If your student will be joining the school band program check with the band director to make sure clarinet is an appropriate choice. Many schools have some type of instrument try-out procedures to help young students select which instrument to play based on physical characteristics, desire and the need to have a balanced instrumentation in the band program. An important part of learning to play any musical instrument is the desire and motivation to commit to the daily practice required to learn the skill sets and parents should help their child develop a regular practice schedule and encourage progress. Be positive and let your child know they are making good progress….never make fun of the odd sounds beginners will make in the early stages. Your encouragement and praise will be very meaningful to your child.
If braces or other serious dental work is being considered or in progress consultation with your dentist is advised. In some cases the clarinet mouthpiece can work adversely to what dental devices are intended for.
Also discuss with your beginner that learning to play an instrument is a long term commitment which will require consistent practice, but will be worth the effort and patience due to the life long enjoyment of music and the skill sets and study habits the student will acquire as part of the process. Learning to play an instrument can be so much more than just mastering the instrument. Volumes of research indicates the serious study of instrumental music helps students achieve in numerous other areas of academia as well. Be encouraging and help your student learn to master a large goal (playing the instrument) by accomplishing numerous smaller goals.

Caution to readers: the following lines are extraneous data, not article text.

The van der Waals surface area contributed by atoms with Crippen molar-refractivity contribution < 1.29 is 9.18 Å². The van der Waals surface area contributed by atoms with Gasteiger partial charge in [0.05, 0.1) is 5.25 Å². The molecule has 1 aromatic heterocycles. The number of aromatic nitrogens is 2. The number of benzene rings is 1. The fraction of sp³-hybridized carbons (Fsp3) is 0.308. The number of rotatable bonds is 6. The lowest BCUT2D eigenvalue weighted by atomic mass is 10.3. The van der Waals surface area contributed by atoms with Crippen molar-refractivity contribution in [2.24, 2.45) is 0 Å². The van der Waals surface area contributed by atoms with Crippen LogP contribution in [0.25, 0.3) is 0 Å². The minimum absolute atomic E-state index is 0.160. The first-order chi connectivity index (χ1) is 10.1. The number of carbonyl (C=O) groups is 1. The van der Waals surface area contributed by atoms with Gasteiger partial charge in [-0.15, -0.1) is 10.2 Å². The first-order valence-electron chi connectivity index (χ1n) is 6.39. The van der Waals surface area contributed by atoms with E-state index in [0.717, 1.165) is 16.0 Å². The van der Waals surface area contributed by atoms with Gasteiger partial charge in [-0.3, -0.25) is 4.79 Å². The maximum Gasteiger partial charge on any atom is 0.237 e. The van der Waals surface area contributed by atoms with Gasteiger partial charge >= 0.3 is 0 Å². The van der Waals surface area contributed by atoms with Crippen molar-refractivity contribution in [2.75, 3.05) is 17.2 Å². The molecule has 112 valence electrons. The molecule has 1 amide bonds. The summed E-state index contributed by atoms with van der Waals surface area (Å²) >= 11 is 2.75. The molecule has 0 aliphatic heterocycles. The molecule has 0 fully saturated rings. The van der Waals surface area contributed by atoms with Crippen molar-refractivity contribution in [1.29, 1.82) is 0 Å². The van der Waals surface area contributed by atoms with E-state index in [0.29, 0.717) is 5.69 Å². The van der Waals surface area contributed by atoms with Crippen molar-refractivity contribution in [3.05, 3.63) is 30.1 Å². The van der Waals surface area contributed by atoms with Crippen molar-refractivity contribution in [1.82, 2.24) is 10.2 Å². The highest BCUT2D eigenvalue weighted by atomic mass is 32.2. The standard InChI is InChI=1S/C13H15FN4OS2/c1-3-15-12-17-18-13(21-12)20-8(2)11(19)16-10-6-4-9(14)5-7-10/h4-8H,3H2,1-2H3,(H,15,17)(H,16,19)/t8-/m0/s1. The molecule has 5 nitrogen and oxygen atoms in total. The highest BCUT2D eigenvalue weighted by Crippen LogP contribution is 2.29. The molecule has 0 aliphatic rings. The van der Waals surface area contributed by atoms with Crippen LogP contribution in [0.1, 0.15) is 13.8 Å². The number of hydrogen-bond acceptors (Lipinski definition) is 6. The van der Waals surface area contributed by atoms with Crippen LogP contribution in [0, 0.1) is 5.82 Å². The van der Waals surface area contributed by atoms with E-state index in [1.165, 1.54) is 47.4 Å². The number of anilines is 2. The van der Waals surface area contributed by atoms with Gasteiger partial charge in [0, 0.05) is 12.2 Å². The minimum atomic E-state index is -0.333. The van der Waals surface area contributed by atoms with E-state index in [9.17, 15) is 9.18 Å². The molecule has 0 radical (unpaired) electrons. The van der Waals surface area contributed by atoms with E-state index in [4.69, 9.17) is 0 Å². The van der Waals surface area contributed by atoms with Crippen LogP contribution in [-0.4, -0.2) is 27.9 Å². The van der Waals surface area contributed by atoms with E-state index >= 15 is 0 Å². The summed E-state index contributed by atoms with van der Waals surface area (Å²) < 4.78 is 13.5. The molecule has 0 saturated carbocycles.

How to Choose a Clarinet
Select a brand and model that is recognized by music educators and experienced players. Be wary of numerous “knock off” models on the market made of inferior materials and craftsmanship. Always follow the advice of professionals and avoid the marketing ploys offered by those who are not primarily engaged in the music business and who market instruments as something other than their primary product. Beginner models offered by music retailers are usually plastic composites which is completely acceptable. These brands and models have been endorsed by music educators for decades and will serve beginner students well. Seek the advice of qualified professionals. Professional music educators and players can advise you on the brands and models that are quality, reliable instruments.
Recommended Beginner Clarinets
The Jupiter 637N is a very nice beginner model made of ABS resin material with undercut tone holes for improved tonal response, and forged nickel-silver keys. The Selmer CL301 is also a nice beginner model as is the Vito 7242.
Recommended Intermediate Clarinets
The Jupiter 737NTO is a very nice grenadilla wood clarinet with undercut tone holes and forged nickel-silver keys. This instrument is very similar to the Buffet E11 which is a popular model. The Selmer CL211 is also a nice grenadilla wood clarinet.
Recommended Professional Clarinets
The Jupiter 931S features select granadilla wood, undercut tone holes, and forged nickel-silver keys finished with pure silver. This instrument is in many ways comparable to the Buffet R13 which is a popular, but expensive, professional quality clarinet. Selmer and LeBlanc manufacture a large line of professional clarinets and prices range from $3,000 to $14,000.
Clarinets can be customized and professional players often have very particular and discriminating choices that pertain to the barrel and mouthpiece selection, type of wood or composite wood/resin material used, ligature choice, and key finishes (silver, gold, or silver alloys).
Buying a Clarinet vs Renting a Clarinet